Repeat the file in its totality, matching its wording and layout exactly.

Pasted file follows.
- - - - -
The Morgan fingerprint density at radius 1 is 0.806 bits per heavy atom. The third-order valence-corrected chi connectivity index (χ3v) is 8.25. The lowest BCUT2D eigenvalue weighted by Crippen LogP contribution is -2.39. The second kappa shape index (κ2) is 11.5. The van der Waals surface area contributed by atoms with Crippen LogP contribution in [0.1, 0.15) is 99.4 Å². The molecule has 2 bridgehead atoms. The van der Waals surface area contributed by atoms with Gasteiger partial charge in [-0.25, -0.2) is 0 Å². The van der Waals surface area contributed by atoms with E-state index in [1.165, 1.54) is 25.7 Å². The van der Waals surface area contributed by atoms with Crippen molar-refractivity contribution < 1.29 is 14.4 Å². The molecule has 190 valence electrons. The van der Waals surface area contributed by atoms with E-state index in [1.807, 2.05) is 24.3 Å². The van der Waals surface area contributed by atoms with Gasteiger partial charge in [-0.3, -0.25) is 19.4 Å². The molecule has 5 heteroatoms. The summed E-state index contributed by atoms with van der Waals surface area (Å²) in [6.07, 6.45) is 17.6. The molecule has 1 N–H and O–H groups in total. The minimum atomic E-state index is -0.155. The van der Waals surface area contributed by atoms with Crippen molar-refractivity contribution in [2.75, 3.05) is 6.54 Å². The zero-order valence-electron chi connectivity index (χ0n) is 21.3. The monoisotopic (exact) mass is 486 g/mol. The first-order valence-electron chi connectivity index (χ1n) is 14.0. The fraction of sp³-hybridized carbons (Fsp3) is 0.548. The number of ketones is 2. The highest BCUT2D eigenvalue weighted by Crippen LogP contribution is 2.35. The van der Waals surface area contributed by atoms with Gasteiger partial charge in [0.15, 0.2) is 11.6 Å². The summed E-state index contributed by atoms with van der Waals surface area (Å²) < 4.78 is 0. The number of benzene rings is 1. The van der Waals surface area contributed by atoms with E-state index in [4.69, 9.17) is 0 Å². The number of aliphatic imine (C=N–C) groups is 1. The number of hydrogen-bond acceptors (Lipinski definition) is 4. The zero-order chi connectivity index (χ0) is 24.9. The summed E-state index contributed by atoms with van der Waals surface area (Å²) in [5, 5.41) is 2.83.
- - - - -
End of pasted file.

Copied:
The Morgan fingerprint density at radius 1 is 0.806 bits per heavy atom. The third-order valence-corrected chi connectivity index (χ3v) is 8.25. The lowest BCUT2D eigenvalue weighted by Crippen LogP contribution is -2.39. The second kappa shape index (κ2) is 11.5. The van der Waals surface area contributed by atoms with Crippen LogP contribution in [0.1, 0.15) is 99.4 Å². The molecule has 2 bridgehead atoms. The van der Waals surface area contributed by atoms with Gasteiger partial charge in [-0.25, -0.2) is 0 Å². The van der Waals surface area contributed by atoms with E-state index in [1.165, 1.54) is 25.7 Å². The van der Waals surface area contributed by atoms with Crippen molar-refractivity contribution < 1.29 is 14.4 Å². The molecule has 190 valence electrons. The van der Waals surface area contributed by atoms with E-state index in [1.807, 2.05) is 24.3 Å². The van der Waals surface area contributed by atoms with Gasteiger partial charge in [-0.3, -0.25) is 19.4 Å². The molecule has 5 heteroatoms. The summed E-state index contributed by atoms with van der Waals surface area (Å²) in [6.07, 6.45) is 17.6. The molecule has 1 N–H and O–H groups in total. The minimum atomic E-state index is -0.155. The van der Waals surface area contributed by atoms with Crippen molar-refractivity contribution in [2.75, 3.05) is 6.54 Å². The zero-order valence-electron chi connectivity index (χ0n) is 21.3. The monoisotopic (exact) mass is 486 g/mol. The first-order valence-electron chi connectivity index (χ1n) is 14.0. The fraction of sp³-hybridized carbons (Fsp3) is 0.548. The number of ketones is 2. The highest BCUT2D eigenvalue weighted by Crippen LogP contribution is 2.35. The van der Waals surface area contributed by atoms with Gasteiger partial charge in [0.15, 0.2) is 11.6 Å². The summed E-state index contributed by atoms with van der Waals surface area (Å²) < 4.78 is 0. The number of benzene rings is 1. The van der Waals surface area contributed by atoms with E-state index in [4.69, 9.17) is 0 Å². The number of aliphatic imine (C=N–C) groups is 1. The number of hydrogen-bond acceptors (Lipinski definition) is 4. The zero-order chi connectivity index (χ0) is 24.9. The summed E-state index contributed by atoms with van der Waals surface area (Å²) in [5, 5.41) is 2.83.